Biker Barre keeps its riders in the dark
April 4, 2016
If you’re on the fence about Spin, do it!
Even if you have never been to a Spin class before or are insecure about your body or your competitive nature would make it far too shameful if you were unable to keep up or won’t know what to do once you got there, it’s really hard to get embarrassed if nobody can see you!
Biker Barre Spin classes begin, middle, and end in the dark. All your secrets are safe!
I have only ever been Spinning at Biker Barre. So, I thought every Spin class was done in the dark — and I love it! No, not complete darkness, but with all the lights off and only a smattering of electric candles.
I am told by my very own Spin Goddess that other Spin studios have wall-to-wall mirrors, bright lighting, pane glass windows opening to the street, and computerized bikes with computer readouts that share your performance numbers to everyone else in class.
To me, if you’re not already a Spin Goddess (or an exhibitionist), being so exposed under the microscope when you’re just trying something new or suffering from any semblance of self-consciousness at all might just be a little more excluding than welcoming to first timers of those of us trying to get in shape, not quite yet in full #beastmode — don’t worry, no matter what your level of fitness or skill, Biker Barre’s welcoming to all (and I’ll use myself as proof of that).
But it’s really pretty amazing. Why? Well, I have absolutely never felt self-conscious about my form or my performance. And when you’re in a room full of 24-year-old Spin goddesses, it’s very comforting when you’re 46, a man, and over 300-pounds. It’s also good because I don’t always follow the rules.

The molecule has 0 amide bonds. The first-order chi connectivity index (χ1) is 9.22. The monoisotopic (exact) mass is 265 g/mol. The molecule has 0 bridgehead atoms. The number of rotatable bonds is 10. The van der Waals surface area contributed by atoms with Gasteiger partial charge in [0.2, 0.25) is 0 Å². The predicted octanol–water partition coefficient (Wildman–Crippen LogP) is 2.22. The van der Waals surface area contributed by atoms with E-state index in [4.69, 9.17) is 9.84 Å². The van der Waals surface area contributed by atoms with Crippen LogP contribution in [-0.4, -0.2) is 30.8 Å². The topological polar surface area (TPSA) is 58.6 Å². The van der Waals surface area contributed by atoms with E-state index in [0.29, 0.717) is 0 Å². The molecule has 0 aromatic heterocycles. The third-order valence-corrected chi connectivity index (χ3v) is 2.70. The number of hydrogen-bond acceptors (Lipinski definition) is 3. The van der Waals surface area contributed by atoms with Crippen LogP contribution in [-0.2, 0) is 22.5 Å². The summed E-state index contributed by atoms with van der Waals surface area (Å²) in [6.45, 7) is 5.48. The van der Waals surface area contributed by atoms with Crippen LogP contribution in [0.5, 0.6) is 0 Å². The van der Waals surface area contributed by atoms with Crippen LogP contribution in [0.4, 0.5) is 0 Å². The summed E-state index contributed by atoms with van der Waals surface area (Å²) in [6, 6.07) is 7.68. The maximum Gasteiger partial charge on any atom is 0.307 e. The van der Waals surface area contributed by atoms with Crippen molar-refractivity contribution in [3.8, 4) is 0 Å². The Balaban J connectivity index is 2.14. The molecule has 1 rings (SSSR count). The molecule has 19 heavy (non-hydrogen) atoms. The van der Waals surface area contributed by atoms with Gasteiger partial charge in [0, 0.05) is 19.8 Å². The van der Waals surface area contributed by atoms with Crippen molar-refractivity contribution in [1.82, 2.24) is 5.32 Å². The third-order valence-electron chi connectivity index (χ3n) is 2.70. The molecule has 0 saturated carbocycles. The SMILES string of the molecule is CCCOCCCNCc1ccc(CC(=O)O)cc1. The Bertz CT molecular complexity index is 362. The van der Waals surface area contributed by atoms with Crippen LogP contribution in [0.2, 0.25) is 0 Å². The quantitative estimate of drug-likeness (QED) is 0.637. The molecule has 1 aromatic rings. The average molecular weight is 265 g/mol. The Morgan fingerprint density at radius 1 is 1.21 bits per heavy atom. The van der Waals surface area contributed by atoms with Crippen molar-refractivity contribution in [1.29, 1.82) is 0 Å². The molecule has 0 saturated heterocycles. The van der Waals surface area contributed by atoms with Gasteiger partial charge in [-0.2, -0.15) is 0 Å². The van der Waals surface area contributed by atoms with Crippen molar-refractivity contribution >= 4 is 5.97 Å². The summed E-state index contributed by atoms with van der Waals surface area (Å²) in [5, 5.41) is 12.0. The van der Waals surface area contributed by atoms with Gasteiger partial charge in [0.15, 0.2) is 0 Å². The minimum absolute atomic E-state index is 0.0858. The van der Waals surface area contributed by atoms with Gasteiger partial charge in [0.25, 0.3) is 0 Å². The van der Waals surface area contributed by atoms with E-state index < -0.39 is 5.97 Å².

When I do my sprints, I don’t hold on to the handlebars, I sit up bolt-upright and really rock out to the tunes, sometimes moving my arms back and forth as though sprinting through really cold water that’s chest-high.
It’s a sight to behold, but nobody except owls, aye-ayes, binturongs, macrotises, galagos, bush rats, caracals, eastern woolly lemurs, Iranian jerboas, oncillas, opossums, Panamanian night monkeys, pangolin, slow lorises, or tapetis can see.
Oh, and I guess all those young girls who still have their amazing night vision.
Me? Pretty much blind as a bat (and, like a bat, I have exceptional sonar). I bounce, I trounce, I rock, I whoop and holler, and I was always anonymous — until I started blogging, tweeting, and facebooking about my Spin classes. Now, my favorite ride instructors know me by my whoops and hollers.
I guess I am Spinfamous.
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